I would say this, Chris, and a lot of – a lot of conservatives are calling into my radio show, they’re – they believe Donald Trump ran on a very serious reform agenda. That you weren't just going to be tinkering with some of these behemoths of government programs. You were really going to tackle them. And that means bring the cost of health care down. He talked about that a little bit in his speech. The prescription drug prices, which are skyrocketing. The cost of health care, which is – it needs to be busted up and dealt with by removing the anti-trust protections that health care providers get. Those are things that a lot of the Republicans don’t want to tackle. That would actually bring health care costs down by almost 60 to 70 percent says experts like Ramin Oskoui, the renowned cardiologist in Washington. That would bring care down so much that people could go to the doctor for a sore throat or a sprained ankle and pay nothing for it. But we’re going to tinker with – with the mandate and do a little bit of this and a little bit of that. Meanwhile, we might leave this iPad board, otherwise known as the death panel, still in the legislation. It still could survive in the Ryan legislation, which would – could lead to huge cuts in coverage down the road for all Americans.

Dana’s right, the president needs to use his political capital in his election victory and go to Capitol Hill and be confident in what he wants and make that case to the American people. I don't think it can all be on Paul Ryan's shoulders. I think it’s got to be a broad-based pitch for real reform.

WALLACE:  But let me – let me bring Peter in here because, as Laura describes it, there is a huge political debate, even after seven years of talking about repealing Obamacare, there’s still a huge debate about how to replace it. And then you've also got the tax reform and his huge fight and there are a bunch of them, but the one that sort of has risen to the surface is about the border adjustment tax and whether you’re going to tax imports coming in or not. Do you get the sense that the Trump White House has a clear strategy, both in terms of political strategy, legislative strategy, and also in terms of substance, of how to get both of these through?

BAKER: What’s really interesting about President Trump’s team is that they’re actually not on the same page on a lot of these issues and that they’re playing –

WALLACE:  Even with each other?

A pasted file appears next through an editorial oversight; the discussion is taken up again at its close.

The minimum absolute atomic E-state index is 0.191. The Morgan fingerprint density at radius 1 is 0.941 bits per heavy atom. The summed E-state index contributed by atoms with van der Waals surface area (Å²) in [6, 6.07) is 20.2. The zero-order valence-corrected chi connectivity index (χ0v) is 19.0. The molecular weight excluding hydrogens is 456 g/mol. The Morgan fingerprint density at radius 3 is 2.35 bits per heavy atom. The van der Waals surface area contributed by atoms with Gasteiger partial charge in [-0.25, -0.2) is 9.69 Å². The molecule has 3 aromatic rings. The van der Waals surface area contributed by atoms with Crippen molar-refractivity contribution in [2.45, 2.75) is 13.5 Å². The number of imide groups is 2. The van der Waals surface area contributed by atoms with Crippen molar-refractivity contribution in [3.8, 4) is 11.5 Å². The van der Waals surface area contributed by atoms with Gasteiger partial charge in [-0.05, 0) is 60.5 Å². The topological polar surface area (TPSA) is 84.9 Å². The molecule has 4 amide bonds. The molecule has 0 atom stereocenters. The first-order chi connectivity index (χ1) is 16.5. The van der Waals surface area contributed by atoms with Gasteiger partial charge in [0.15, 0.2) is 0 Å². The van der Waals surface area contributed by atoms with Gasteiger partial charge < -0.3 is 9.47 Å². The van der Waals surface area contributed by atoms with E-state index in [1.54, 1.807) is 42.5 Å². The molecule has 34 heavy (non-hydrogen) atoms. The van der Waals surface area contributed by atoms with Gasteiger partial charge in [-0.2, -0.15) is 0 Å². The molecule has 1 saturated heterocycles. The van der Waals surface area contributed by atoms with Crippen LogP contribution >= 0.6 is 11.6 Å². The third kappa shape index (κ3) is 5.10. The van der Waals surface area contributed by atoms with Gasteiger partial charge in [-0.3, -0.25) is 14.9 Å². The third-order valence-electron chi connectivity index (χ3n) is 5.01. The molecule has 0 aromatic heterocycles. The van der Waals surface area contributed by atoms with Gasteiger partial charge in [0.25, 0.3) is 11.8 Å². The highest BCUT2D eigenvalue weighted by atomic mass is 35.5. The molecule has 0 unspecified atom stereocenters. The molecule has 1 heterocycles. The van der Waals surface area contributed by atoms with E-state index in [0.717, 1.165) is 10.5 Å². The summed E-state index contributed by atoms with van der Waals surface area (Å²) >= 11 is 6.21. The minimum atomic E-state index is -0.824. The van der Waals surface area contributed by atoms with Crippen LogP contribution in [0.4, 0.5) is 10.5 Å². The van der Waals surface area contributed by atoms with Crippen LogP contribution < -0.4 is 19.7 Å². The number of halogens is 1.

BAKER: Even with each other, and that they’re playing these debates out pretty publicly. I mean on the border adjustment taxes, as you mentioned, you’ve got the – the Bannon wing of the – of the White House who says, yes, we should tax these imports, protect American industries. You’ve got the Gary Cohn, who’s the national economic advisor wing saying, no, that’s – that’s not the way we want to go. And they don’t know. And – and – and – and they’re having these fights out in a very public way, which I think is different than some other White Houses.

WALLACE:  But how do you push legislation, tough legislation, through Congress if you don't have a clear strategy coming from the top, from the president?

BAKER: That’s ultimately going to be have – the key, right, does the president make up his mind? At this point he hasn’t on some of these big issues and he has to sit down and say, OK, this is the way we’re going. Once he does that, then Republicans will start to fall in behind him presumably. But, at the moment, when he hasn't made a decision, there's a free-for-all and it – and everybody feels entitled and emboldened to have this debate because he hasn’t said yet.

WALLACE:  We’ve got – we’ve got about 30 seconds left, though. I mean I think it would be fair to say that this president is good on the broad strokes, not so interested or so good on the – the fine details. There’s a lot of fine detail here. Is there going to be a tax credit? Is there not going to be? What's going to happen on the – on the death panel board? Does this president going to get engaged in that and start calling people and saying, I need your support for –